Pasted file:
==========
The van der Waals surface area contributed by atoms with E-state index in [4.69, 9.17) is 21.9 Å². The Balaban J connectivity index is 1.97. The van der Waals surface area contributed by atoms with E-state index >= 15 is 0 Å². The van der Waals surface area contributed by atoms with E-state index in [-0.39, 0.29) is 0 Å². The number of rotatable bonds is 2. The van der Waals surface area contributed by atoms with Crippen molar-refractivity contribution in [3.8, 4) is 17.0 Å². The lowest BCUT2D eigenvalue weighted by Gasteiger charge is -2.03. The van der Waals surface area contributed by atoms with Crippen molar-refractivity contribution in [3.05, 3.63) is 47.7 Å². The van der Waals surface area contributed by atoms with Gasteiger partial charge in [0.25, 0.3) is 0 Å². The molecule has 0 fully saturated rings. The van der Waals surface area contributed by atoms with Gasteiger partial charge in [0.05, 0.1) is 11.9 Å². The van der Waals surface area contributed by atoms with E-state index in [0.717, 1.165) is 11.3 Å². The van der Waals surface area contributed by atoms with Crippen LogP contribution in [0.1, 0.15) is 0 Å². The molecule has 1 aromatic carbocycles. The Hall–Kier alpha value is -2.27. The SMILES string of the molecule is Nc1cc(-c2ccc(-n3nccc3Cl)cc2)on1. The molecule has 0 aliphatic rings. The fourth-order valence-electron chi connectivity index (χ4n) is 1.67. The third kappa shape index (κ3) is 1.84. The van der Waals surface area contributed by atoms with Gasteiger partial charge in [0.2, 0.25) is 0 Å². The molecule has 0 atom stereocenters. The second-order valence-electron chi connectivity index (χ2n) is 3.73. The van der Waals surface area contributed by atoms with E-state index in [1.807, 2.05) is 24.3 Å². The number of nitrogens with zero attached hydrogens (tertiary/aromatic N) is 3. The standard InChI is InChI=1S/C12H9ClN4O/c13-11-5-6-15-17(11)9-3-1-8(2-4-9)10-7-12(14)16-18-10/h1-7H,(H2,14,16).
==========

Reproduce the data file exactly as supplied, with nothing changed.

The van der Waals surface area contributed by atoms with E-state index in [4.69, 9.17) is 21.9 Å². The Balaban J connectivity index is 1.97. The van der Waals surface area contributed by atoms with E-state index >= 15 is 0 Å². The van der Waals surface area contributed by atoms with E-state index in [-0.39, 0.29) is 0 Å². The number of rotatable bonds is 2. The van der Waals surface area contributed by atoms with Crippen molar-refractivity contribution in [3.8, 4) is 17.0 Å². The lowest BCUT2D eigenvalue weighted by Gasteiger charge is -2.03. The van der Waals surface area contributed by atoms with Crippen molar-refractivity contribution in [3.05, 3.63) is 47.7 Å². The van der Waals surface area contributed by atoms with Gasteiger partial charge in [0.25, 0.3) is 0 Å². The molecule has 0 fully saturated rings. The van der Waals surface area contributed by atoms with Gasteiger partial charge in [0.05, 0.1) is 11.9 Å². The van der Waals surface area contributed by atoms with E-state index in [0.717, 1.165) is 11.3 Å². The van der Waals surface area contributed by atoms with Crippen LogP contribution in [0.1, 0.15) is 0 Å². The molecule has 1 aromatic carbocycles. The Hall–Kier alpha value is -2.27. The SMILES string of the molecule is Nc1cc(-c2ccc(-n3nccc3Cl)cc2)on1. The molecule has 0 aliphatic rings. The fourth-order valence-electron chi connectivity index (χ4n) is 1.67. The third kappa shape index (κ3) is 1.84. The van der Waals surface area contributed by atoms with Gasteiger partial charge in [0.2, 0.25) is 0 Å². The molecule has 0 atom stereocenters. The second-order valence-electron chi connectivity index (χ2n) is 3.73. The van der Waals surface area contributed by atoms with E-state index in [1.807, 2.05) is 24.3 Å². The number of nitrogens with zero attached hydrogens (tertiary/aromatic N) is 3. The standard InChI is InChI=1S/C12H9ClN4O/c13-11-5-6-15-17(11)9-3-1-8(2-4-9)10-7-12(14)16-18-10/h1-7H,(H2,14,16).